Validation

This tutorial is compatible with hapi v17 and newer

  1. Overview
  2. Joi
  3. Input Validation
    1. Path Parameters
    2. Query Parameters
    3. Payload Parameters
    4. Headers
  4. Output Validation
    1. response.failAction
    2. response.sample
    3. response.status
    4. response.options
  5. Alternatives to Joi

Overview

Validating data can be very helpful in making sure that your application is stable and secure. hapi allows this functionality by using the module Joi, which allows you to create your validations with a simple and clear object syntax.

Joi

Joi is an object schema description language and validator for JavaScript objects. Joi allows you to create blueprints or schemas for JavaScript objects to ensure validation of key information. To get started with joi, you must first install and add it as a dependency to your project:

npm install @hapi/joi

Then, you must import it to your project:

const Joi = require('@hapi/joi');

Input Validation

The first type of validation hapi can perform is input validation. This is defined in the options object on a route, and is able to validate headers, path parameters, query parameters, and payload data. Note: In the below examples, you'll see that we give a JS object to route.options.validate. Be aware that the validate option accepts either JS or joi objects for its properties. The latter allows you to set joi options for that particular schema. Here is a partial rewrite of the Query Parameters example:

options: {
    validate: {
        query: Joi.object({
            limit: Joi.number().integer().min(1).max(100).default(10)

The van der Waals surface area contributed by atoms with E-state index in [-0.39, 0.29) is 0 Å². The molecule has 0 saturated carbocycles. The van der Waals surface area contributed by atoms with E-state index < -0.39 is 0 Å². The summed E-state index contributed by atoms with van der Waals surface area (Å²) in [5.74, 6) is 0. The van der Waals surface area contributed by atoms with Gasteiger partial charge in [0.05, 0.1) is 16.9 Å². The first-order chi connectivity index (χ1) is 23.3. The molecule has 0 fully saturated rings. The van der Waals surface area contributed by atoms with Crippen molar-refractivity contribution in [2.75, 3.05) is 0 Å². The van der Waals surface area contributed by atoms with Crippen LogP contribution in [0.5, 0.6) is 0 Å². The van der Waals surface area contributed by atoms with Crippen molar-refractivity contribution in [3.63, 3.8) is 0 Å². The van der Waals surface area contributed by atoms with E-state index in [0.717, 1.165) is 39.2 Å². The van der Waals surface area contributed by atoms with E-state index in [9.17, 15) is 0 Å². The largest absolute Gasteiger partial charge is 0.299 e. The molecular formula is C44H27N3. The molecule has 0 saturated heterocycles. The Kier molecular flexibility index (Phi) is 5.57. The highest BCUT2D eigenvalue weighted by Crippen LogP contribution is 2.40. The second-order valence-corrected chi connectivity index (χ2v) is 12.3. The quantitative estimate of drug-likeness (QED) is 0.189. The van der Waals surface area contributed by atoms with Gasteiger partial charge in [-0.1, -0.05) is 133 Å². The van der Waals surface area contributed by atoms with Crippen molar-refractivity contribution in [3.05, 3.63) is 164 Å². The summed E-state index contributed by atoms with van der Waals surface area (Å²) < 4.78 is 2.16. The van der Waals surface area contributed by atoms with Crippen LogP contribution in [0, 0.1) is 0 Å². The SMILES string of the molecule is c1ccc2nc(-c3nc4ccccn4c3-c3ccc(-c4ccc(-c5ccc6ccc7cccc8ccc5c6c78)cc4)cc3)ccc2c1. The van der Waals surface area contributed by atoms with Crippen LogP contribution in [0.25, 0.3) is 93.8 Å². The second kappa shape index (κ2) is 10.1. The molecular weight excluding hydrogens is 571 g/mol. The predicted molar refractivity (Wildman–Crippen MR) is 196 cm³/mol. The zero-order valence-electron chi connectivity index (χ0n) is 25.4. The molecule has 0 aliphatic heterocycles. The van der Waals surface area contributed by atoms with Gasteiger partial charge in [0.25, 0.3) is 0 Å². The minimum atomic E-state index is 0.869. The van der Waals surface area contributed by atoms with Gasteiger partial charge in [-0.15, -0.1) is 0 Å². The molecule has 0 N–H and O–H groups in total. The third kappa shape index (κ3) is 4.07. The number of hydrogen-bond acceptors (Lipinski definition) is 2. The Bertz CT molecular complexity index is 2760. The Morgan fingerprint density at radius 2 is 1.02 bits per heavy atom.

}).options({ stripUnknown: true });
    }
}

Look here for details about such options.

Path parameters

The first input type that joi can validate is path parameters. Consider the following:

server.route({
    method: 'GET',
    path: '/hello/{name}',
    handler: function (request, h) {

        return `Hello ${request.params.name}!`;
    },
    options: {
        validate: {
            params: {
                name: Joi.string().min(3).max(10)
            }
        }
    }
});

As you can see here, you've passed a validate.params option to the options object, this is how you tell hapi that the named parameter specified in the path should be validated. Joi's syntax is very simple and clear to read, the validator you passed here makes sure that the parameter is a string with a minimum length of 3 and a maximum length of 10.

With this configuration, if you make a request to /hello/jennifer you will get the expected Hello jennifer! reply, however if you make a request to /hello/a you will get an HTTP 400 response that looks like the following:

{
    "error": "Bad Request",
    "message": "Invalid request params input",
    "statusCode": 400
}

Likewise, if you were to make a request to /hello/thisnameiswaytoolong, you'd also get the same error.

Query parameters

To validate query parameters, you simply specify a validate.query option in the route's options, and you will get similar effects. By default hapi will not validate anything. If you specify a validator for even one query parameter, that means you must specify a validator for all possible query parameters that you would like to accept.

For example, if you have a route that returns a list of blog posts and you would like the user to limit their result set by count, you could use the following configuration:

server.route({
    method: 'GET',
    path: '/posts',
    handler: function (request, h) {

        return posts.slice(0, request.query.limit);